How Outcast Art gave Fox a big Clios win in LA

Winning a Clio Key Art Grand award is a big deal. No secret there, but the way Fox Networks Group won for its multi-country outdoor art project made the win even more impressive.

Outcast Art was a project designed to promote the horror show Outcast on Cinemax. The show, starring Patrick Fugit, was based on the Robert Kirkman and Paul Azaceta comic of the same name and dealt with frightening themes of demonic possession and psychic scarring. The Outcast Art project (#outcastart) charged talented graffiti artists from around the globe to re-create panels that, when strung together would preview a scene from the show for its launch campaign. The way the project unfolded was the ultimate media tease.

Outcast Art stunt from around the globeOutcast Art gave fans a chance to see an exclusive scene from episode 1. Azaceta drew 12 panels to illustrate the scene, then commissioned the artists to paint them on walls in 12 cities, including Berlin, London, Kuala Lumpur, Sydney and Stockholm. When the murals were finished – 12 murals, two murals a day over a six-day period – they were uploaded to Outcastart.tv, where fans could gradually see the scene unfolding, as well as see the art’s progress and hear interviews with the graffiti artists, including Aroe and James Jirat, who were given the freedom to interpret the art in their voices.

Using a geo-location trigger, fans could unlock a sneak preview of the scene even sooner if they visited the city’s artwork, building hype and excitement along the journey. When all 12 pieces wre done, a video brought the scene to life.

The results for the launch campaign were stunning: over four minutes of dwell time, over four million impressions spanning 125 countries and 18.7 million social media views to go along with great reviews for the first season of the show.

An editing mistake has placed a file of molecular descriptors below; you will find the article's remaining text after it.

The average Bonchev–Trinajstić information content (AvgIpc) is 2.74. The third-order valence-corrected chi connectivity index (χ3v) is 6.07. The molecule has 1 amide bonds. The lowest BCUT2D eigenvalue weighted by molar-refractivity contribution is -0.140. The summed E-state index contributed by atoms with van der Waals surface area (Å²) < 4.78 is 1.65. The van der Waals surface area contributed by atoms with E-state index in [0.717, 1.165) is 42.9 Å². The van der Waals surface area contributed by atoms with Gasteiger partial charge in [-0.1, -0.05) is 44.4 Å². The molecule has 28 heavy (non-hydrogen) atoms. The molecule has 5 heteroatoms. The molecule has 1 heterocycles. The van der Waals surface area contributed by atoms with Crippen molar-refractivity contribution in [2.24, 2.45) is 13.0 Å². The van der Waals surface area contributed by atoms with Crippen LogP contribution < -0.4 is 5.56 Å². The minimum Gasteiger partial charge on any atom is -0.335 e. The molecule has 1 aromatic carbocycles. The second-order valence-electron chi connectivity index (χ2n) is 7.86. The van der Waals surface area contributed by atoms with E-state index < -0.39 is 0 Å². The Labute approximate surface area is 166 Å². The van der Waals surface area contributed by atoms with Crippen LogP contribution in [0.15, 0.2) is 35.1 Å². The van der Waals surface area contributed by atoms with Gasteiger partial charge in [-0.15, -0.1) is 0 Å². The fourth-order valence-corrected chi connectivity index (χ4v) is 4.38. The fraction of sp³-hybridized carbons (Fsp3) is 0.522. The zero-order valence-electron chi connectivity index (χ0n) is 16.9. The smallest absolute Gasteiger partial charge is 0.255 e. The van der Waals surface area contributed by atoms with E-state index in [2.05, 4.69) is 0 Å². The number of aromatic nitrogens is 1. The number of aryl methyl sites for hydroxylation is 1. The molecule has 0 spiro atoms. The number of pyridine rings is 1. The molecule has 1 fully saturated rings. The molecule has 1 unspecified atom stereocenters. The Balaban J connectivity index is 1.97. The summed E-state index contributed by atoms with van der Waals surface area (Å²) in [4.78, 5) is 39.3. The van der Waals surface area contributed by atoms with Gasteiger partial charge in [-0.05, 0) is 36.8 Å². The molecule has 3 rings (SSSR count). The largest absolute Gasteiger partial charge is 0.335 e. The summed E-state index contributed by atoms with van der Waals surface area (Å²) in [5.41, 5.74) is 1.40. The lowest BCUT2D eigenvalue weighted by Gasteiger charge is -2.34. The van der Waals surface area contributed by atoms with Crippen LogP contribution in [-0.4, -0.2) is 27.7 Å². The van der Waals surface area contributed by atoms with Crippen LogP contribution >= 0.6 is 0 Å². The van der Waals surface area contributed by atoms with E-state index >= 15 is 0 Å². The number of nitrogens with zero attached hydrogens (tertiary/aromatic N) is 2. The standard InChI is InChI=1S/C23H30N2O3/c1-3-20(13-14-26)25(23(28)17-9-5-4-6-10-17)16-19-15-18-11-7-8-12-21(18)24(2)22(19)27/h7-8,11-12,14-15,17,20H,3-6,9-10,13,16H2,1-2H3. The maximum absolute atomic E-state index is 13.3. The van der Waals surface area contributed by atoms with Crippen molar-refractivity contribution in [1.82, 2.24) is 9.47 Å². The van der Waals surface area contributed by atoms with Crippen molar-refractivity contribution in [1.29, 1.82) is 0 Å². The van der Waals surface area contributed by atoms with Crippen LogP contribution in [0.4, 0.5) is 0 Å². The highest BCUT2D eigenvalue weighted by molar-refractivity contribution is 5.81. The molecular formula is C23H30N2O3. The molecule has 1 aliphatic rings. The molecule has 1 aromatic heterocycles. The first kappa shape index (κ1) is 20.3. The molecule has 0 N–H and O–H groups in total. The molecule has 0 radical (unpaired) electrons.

“The project itself was incredibly ambitious, to say the least. The fact that it made it into a such high honor was really unprecedented for us. We're very humbled and honored by having won the Grand Prix at the Clio Key Art Awards,” said Alexandra Marinescu, senior VP, Marketing, Fox Networks.

“We put a lot of effort and energy into the show. It has been a truly team effort with all the regions involved. It feels really good. We never thought we were going to win it,” added Corina Capuano-Saccone, VP Creative Services at Fox Networks Group.

The two are wowed by the win, especially since they rarely submit their work for awards. But they knew they had something special with this project.

Ambition with a global theme

Outcast Art didn’t start out as quite an ambitious project as it ended up. It was born with Fox’s Italian, UK and German teams. They were all seeking something that would appeal globally, like with The Walking Dead zombie invasion that launched that top-rated show. Considering the scope of the project, the studio had to find partners to help facilitate some of the builds, and they went with the UK shop, Red Beam.

“There was a lot of source material. We were able to engage with both Robert Kirkman, as well as Paul Azaceta to develop the idea further. The social media legs that it got and the unlocking of the content — and all of the video production that went into each local mural build — that was Red Bee,” said Marinescu.

With seven years experience working with The Walking Dead, and knowing how Kirkman worked because of that show, they knew that he wanted to translate the graphic novel to a TV show — and it was critical that they stayed authentic to his creative vision, including being true to the character in the story.